Class Warfare

I previewed the Steven Brill ed reform book this summer but today’s TIME School of Thought column is a longer review of the book. It’s an important and well-researched book although it’s somewhat ahistorical and zealous as well:

I am one of 208 people Steven Brill interviewed for his education-reform chronicle Class Warfare. In addition to having an index and notes at the back of the book detailing who told him which details for each chapter, the lawyer turned journalist includes a section on sources, listing us in alphabetical order, followed by a separate page with job descriptions of 56 people he interviewed who requested not to be named. I mention these details to give you an idea of a) how methodical Brill is as a reporter and b) how dishy his book gets with all those unnamed interviewees. The source list in Class Warfare may read like the Who’s Who of modern education reform, but the chapters that precede it often feel more like The Real Housewives of Policy Wonk County…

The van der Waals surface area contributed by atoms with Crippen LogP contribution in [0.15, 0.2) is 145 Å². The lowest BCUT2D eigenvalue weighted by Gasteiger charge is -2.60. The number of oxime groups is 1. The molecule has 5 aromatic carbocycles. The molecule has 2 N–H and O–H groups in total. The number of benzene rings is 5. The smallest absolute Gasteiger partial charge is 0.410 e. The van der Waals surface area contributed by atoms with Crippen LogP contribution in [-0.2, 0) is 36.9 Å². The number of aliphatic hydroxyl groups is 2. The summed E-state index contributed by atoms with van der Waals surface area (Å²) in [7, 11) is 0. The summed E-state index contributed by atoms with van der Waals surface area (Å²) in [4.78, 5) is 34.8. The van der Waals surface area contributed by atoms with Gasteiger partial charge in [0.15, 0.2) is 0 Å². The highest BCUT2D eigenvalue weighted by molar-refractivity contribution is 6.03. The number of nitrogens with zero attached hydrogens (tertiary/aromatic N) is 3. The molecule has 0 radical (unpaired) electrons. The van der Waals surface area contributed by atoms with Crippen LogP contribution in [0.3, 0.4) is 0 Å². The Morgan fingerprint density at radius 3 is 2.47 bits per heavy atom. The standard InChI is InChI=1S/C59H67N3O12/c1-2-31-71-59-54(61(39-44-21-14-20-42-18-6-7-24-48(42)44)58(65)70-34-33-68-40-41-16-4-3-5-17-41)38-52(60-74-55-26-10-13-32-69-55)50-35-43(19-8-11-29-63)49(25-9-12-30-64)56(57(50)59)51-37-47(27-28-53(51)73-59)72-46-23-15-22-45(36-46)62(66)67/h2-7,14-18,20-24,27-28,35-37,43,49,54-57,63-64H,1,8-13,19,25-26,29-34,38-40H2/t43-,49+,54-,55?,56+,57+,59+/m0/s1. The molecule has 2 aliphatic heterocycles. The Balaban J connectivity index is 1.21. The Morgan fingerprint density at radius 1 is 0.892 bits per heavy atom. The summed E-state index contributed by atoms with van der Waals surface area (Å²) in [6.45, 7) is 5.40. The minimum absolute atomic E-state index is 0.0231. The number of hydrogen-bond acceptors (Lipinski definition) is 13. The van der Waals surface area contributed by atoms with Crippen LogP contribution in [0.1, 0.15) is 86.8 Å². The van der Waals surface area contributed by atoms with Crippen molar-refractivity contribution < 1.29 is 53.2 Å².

You should read the entire book but for now you can read the entire review (and do your part to help the media industry) by clicking on this link.

One Reply to “Class Warfare”

  1. Can you explain why in the world Brill would read every NYC contract going back for years, and not even skim the huge body of social science on education, teaching, and learning that was directly relevent to his work? As far as social science goes, a close reading of his book shows that at the end he still didn’t know what he didn’t know. If Bill Gates or the other billionaires had bothered to inform themselves about educational research, I bet Brill would have read it before taking a chance on embarrassing himself when interviewing them. He apparently has no compunction against embarrassing himself in front of educators and wonks, however.

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